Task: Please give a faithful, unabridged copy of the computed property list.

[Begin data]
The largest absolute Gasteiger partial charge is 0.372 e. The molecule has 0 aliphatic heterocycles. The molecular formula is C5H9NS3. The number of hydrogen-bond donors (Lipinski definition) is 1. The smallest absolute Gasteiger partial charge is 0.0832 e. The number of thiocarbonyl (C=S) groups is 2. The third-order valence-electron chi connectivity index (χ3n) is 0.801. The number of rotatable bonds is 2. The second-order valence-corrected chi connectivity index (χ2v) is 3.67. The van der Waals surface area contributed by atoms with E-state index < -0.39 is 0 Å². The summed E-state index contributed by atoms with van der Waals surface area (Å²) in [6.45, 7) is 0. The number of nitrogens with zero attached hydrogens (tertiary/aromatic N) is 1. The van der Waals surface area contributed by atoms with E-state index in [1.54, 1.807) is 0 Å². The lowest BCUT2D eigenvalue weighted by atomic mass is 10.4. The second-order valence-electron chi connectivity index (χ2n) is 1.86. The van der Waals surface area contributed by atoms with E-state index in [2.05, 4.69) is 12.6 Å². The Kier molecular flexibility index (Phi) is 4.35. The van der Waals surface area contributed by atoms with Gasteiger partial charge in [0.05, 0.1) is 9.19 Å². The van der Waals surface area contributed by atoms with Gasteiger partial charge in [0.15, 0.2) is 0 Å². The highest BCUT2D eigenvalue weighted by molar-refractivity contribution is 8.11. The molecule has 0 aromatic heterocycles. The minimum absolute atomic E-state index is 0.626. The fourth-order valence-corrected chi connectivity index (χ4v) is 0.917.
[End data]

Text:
The largest absolute Gasteiger partial charge is 0.372 e. The molecule has 0 aliphatic heterocycles. The molecular formula is C5H9NS3. The number of hydrogen-bond donors (Lipinski definition) is 1. The smallest absolute Gasteiger partial charge is 0.0832 e. The number of thiocarbonyl (C=S) groups is 2. The third-order valence-electron chi connectivity index (χ3n) is 0.801. The number of rotatable bonds is 2. The second-order valence-corrected chi connectivity index (χ2v) is 3.67. The van der Waals surface area contributed by atoms with E-state index < -0.39 is 0 Å². The summed E-state index contributed by atoms with van der Waals surface area (Å²) in [6.45, 7) is 0. The number of nitrogens with zero attached hydrogens (tertiary/aromatic N) is 1. The van der Waals surface area contributed by atoms with E-state index in [1.54, 1.807) is 0 Å². The lowest BCUT2D eigenvalue weighted by atomic mass is 10.4. The second-order valence-electron chi connectivity index (χ2n) is 1.86. The van der Waals surface area contributed by atoms with E-state index in [2.05, 4.69) is 12.6 Å². The Kier molecular flexibility index (Phi) is 4.35. The van der Waals surface area contributed by atoms with Gasteiger partial charge in [0.05, 0.1) is 9.19 Å². The van der Waals surface area contributed by atoms with Gasteiger partial charge in [0.15, 0.2) is 0 Å². The highest BCUT2D eigenvalue weighted by molar-refractivity contribution is 8.11. The molecule has 0 aromatic heterocycles. The minimum absolute atomic E-state index is 0.626. The fourth-order valence-corrected chi connectivity index (χ4v) is 0.917.